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Stories from the Verse
Old Verses New
Chapter 139: Kondor 89
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There was a knock on the door. Without thinking that people didn't knock on doors in this world, Kondor absently rose and walked over to open it, carrying his electronic notebook with him. As he opened the door, he was dimly aware that someone dressed in red was standing there; he was trying to grasp a rather difficult aspect of hyperspace theory, reading the text again more carefully. "Yes?" he said, not looking up.
"I thought you'd want to know that Bob saved Speckles."
He almost dropped his machine. "Lauren! What are you doing here?"
"Well, I'd tell you, but I know you wouldn't believe a word I said, you old atheist."
"Still pushing that superstitious nonsense about there being a purpose to everything that happens to us? I'd have thought you'd have learned better by now."
"Oh, I learned better, all right. I learned that the purpose often is very different from what I might have expected." She smiled at him, a smile he had missed for too long. "Well, either invite me in or give me a hug."
He grabbed her to himself. "I will certainly do both," he said. "Please, come inside, and tell me about what sort of nonsense you've been up to. Kill any more vampires?"
"Several, actually. Met Merlin, learned a lot from him. Taught the girl who was to become the woman who helped me kill Horta–now, that's an enigma in time if ever I saw one. I gather you've met Derek; we spent some time together teaching school."
"He told me. I've had a bit of fun myself. I was on a sailing ship, but it was so strange–all the people and places had these eerie parallels to people and places I knew when I was on the spaceship. But I'm a rich man for it–I sank a pirate ship, but not before stuffing my pockets full of treasure. And remember that world I went to where they sent me to get some bowling ball out of some crypt, and I had to fight all those creatures who masqueraded as undead monsters?"
"Yeah, I remember."
"I landed in a museum, in the middle of an exhibit with a statue of me doing that. It was the strangest thing."
"But I'm sure you think it was just coincidence, right?"
"What else could it be? Don't answer that!" They both laughed at this. "So," he continued, "have you eaten? Where are you staying?"
"I would love some food. I was up much of the night on watch, and then attacked by three vampires. I severely injured the toughest of them, but while he was escaping one of his cohorts blindsided me. And you talk about strange–there I was, somewhere in the thirteenth or fourteenth century, fighting three vampires, two of whom I had already killed in the twenty-first century. What have you got to eat?"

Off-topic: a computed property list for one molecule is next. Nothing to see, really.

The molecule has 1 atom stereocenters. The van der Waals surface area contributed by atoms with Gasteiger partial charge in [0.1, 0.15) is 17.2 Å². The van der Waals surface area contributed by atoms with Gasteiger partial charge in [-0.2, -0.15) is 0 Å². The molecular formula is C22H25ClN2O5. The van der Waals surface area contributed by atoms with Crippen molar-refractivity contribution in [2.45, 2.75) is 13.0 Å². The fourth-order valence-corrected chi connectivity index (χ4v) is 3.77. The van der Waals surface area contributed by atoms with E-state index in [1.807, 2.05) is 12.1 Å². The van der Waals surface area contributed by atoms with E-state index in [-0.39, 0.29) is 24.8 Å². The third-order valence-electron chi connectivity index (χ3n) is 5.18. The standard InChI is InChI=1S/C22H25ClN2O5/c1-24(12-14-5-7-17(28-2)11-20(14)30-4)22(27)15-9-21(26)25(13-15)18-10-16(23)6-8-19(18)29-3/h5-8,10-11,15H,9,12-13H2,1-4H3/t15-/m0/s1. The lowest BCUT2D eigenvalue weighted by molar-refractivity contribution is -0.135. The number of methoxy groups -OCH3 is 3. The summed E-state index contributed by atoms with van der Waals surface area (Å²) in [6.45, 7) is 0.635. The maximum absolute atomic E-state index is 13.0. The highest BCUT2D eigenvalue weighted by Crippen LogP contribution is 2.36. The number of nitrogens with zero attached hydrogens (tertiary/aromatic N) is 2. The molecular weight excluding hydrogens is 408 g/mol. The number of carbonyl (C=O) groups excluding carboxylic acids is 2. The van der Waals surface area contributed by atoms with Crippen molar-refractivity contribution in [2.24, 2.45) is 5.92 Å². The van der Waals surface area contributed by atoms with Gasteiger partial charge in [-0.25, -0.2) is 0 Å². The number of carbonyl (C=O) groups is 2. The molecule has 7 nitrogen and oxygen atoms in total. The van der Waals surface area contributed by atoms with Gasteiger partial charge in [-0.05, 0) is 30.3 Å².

They continued like this, reminiscing in fragments. Lauren teased him for being the only one of their threesome not to survive the rescue of Speckles, the bird-girl. He got her back when he found out she blew herself up trying to fix that silly disintegrator rod of hers. He made sandwiches, and she helped clean up the kitchen. Eventually they hit all the major details of their experiences since their last meeting, and a few from before that.
"So," she asked, "what are you doing here?"
"Ah, I'm here by accident. You know that."
She laughed. "I know that's not true. But it's not what I meant, either. I mean, now that you are here, what are you doing?"
"I'm officially a visiting student, doctorates in medicine and gravitic science from a small world somewhere out there. I work part time in an emergency medical facility, and I use the rest of my time to learn what I can about, well, whatever I can. Raeph set it up. He's very good. I'm sure Derek will introduce him to you. He's Derek's boss."
Lauren furrowed her brow. "I think I may have insulted him."
"Well, he and I weren't hitting it off very well. I said something about God bringing me here to do something, and he took it personally, like I was saying the people here couldn't take care of their own problems. So I erased his memory."
"You–you what? You erased his mind?"
"Oh, not all of it. I just sort of blocked off everything that had to do with meeting me, and left. But I'm not sure I can introduce myself to him again without some of that unblocking, and he'll probably be pretty angry if he realizes it."
"I should think so. What were you thinking, girl?"
Lauren shrugged. "It's a big world. I'm sure I can find something somewhere."
"It's a space station. It's a very big space station, to be sure, but you need an identity to live here, to leave here, to buy anything, pretty much to exist. Identities are all in the computers. Raeph is in charge of the computers."
Lauren seemed to be trying to take it all in. "Well," she said, "I guess I've given myself an extra problem." She thought another minute. "Meanwhile, would it be all right for me to store my gear in here?"
"Still dragging around that wagon?"
"Hey, it's been with me for a couple of centuries now. It does the job."
"Yeah, sure, let's go find it."
Together they left the apartment.
There is a behind-the-writings look at the thoughts, influences, and ideas of this chapter, along with eight other sequential chapters of this novel, in mark Joseph "young" web log entry #134: Versers in Space. Given a moment, this link should take you directly to the section relevant to this chapter. It may contain spoilers of upcoming chapters.
As to the old stories that have long been here: